On Sunday, the Summer Olympics officially ended. The sendoff was grand, and the 16 days of athletics kept the world glued to their screens. Now that it’s over, most people will return to their lives, finding other distractions and ways to entertain themselves. Many miss the Olympics, but no one misses them more than the athletes, who often return home to, well, not much.
“Ordinary life is a lot different than viewing the world from the lofty vantage point of Mount Olympus,” two-time U.S. Olympian Taraje Murray-Williams wrote on his personal blog, after coming home from the judo competition in Beijing. “Nothing feels like it can ‘go back to normal.” The Bronx native’s life in New York City was “sickeningly mundane” next to the “superhero status” of the games, “the sense of fate, destiny— being part of something so big, universal. You are on stage and the whole world is watching you!”
Murray-Williams has coined a term for this feeling: Post-Olympic Stress Disorder or POSD. And it’s not uncommon to see athletes we cheered on at the games come home and fall into depression and drugs. In 1982, a study of Czech Olympians found that over 80 percent of them had substance abuse and emotional problems as they tried to assimilate back into the real world. Americans have it slightly better, only 40 face the same fate.
Many of these athletes are returning home without a job, or without ever having had one. For them, the Olympics was their job, training to compete for your country takes a lot of time. In England, The English Institute of Sport asks their athletes to plan for future careers, helps them write resumes and does mock interviews for jobs. But most places, athletes return home and are left to figure things out for themselves.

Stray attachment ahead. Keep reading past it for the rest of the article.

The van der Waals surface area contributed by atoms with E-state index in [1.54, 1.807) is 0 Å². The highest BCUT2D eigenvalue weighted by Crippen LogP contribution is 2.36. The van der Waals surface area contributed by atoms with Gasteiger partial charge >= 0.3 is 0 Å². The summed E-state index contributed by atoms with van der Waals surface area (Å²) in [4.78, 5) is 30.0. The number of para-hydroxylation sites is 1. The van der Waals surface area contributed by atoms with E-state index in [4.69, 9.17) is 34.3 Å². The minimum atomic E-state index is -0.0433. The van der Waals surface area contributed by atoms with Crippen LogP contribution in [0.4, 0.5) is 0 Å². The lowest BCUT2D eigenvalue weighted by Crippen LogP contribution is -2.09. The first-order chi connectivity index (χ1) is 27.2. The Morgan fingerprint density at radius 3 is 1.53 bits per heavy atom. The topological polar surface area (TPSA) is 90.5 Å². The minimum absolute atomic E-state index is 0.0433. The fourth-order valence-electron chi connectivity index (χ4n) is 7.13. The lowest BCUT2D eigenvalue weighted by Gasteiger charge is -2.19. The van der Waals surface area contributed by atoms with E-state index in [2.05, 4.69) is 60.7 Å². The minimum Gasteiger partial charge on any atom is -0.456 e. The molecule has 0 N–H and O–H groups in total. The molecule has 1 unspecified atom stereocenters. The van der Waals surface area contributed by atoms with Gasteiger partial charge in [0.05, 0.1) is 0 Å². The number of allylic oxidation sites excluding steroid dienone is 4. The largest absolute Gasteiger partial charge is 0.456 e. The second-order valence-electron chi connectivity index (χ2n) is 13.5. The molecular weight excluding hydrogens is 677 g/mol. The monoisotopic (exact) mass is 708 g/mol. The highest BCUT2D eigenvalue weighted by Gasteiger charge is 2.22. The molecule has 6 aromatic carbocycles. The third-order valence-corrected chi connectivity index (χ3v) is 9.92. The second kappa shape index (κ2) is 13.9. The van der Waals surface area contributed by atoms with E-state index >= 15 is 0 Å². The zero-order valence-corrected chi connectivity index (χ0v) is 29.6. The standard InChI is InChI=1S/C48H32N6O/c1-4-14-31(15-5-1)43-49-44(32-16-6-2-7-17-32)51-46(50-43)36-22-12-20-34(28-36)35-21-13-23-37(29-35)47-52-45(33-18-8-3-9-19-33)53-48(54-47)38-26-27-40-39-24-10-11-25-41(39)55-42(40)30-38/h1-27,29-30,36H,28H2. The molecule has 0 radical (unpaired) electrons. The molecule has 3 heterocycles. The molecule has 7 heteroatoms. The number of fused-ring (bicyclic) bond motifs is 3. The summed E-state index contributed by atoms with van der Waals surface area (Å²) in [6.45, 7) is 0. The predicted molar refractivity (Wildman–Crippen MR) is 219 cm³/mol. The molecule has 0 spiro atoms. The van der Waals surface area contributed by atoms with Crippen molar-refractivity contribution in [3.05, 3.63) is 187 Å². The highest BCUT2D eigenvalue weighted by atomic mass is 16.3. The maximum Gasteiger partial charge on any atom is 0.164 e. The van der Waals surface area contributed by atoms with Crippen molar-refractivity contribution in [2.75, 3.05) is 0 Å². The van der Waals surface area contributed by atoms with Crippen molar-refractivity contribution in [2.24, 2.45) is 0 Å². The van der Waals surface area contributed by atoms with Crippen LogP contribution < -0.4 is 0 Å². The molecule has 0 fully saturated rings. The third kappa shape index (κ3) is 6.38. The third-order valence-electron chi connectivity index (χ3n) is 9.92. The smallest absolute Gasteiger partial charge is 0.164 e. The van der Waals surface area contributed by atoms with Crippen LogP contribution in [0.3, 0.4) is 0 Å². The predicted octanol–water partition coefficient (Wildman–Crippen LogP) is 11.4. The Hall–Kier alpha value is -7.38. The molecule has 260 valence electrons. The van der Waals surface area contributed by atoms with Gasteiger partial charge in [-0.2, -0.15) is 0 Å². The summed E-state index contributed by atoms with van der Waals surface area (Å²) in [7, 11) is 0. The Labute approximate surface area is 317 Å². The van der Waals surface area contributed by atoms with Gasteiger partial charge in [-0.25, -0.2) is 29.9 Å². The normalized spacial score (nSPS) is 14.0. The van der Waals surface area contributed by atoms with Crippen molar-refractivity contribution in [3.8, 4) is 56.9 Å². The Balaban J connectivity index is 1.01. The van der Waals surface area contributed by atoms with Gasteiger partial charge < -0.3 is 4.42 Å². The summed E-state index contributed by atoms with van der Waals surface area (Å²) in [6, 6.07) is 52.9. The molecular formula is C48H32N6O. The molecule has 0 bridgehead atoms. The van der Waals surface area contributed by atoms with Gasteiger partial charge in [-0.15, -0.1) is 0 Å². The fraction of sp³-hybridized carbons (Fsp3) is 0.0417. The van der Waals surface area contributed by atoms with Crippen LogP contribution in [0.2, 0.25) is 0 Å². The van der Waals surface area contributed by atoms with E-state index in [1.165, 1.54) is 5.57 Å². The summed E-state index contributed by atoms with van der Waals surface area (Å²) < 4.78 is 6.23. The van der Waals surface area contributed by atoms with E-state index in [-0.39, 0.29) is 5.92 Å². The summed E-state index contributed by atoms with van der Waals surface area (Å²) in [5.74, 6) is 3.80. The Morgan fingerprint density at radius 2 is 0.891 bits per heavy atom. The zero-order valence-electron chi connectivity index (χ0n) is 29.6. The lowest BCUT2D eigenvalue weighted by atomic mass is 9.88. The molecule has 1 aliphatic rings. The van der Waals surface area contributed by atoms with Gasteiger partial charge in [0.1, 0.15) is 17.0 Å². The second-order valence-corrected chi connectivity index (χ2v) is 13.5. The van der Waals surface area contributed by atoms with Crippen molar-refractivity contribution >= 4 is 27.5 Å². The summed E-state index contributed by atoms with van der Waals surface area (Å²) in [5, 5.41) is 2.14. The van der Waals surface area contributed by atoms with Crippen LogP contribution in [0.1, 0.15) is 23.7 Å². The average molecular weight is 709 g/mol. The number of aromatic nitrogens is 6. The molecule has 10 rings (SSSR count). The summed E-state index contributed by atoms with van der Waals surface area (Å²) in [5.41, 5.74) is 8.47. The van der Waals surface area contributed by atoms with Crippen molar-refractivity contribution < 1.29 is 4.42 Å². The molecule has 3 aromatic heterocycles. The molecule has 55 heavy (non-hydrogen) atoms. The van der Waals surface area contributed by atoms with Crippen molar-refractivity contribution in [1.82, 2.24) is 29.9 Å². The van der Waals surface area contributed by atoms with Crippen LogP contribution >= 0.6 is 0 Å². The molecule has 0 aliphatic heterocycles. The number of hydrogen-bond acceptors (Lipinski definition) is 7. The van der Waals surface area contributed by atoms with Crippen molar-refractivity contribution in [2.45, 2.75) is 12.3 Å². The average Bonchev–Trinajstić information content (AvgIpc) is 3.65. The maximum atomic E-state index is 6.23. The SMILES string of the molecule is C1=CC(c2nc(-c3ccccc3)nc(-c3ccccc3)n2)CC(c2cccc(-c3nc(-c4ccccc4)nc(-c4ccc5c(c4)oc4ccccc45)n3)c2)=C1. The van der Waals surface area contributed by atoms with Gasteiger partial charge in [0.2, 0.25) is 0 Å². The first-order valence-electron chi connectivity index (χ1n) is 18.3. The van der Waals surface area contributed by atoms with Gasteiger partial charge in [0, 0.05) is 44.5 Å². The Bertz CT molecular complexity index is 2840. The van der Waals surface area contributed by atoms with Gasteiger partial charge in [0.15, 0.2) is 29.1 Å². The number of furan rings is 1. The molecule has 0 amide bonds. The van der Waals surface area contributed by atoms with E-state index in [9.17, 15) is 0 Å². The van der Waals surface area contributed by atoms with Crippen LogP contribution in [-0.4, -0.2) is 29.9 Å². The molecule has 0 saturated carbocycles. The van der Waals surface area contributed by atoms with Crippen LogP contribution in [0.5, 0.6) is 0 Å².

Mac Wilkins, a gold medalist in the 1976 Olympics, told KGW that all athletes, even the big ones, will feel the post-Olympic pull. “They’re gonna have a tough summer. It’ll be real difficult,” he said. “What you’ve been focused on for at least the last nine or 10 months, if not the last two or three years, is building toward this one day. And now it’s gone. What do I do now? I don’t have a goal.”
Sport psychologist Brian Baxter told KGW that returning home is a lot like the stages of grief – they’ve lost the thing that they had been training for, the thing that makes them who they are. But if you think average people with depression are stigmatized, imagine being an Olympian. Depression is seen as unbecoming of our strongest men and women. Baxter says athletes should reject that idea, and talk with people about how they’re feeling.
So while we find new ways to pass the time, so do Olympians. We’re just less sad about it.
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The Science of the Olympics
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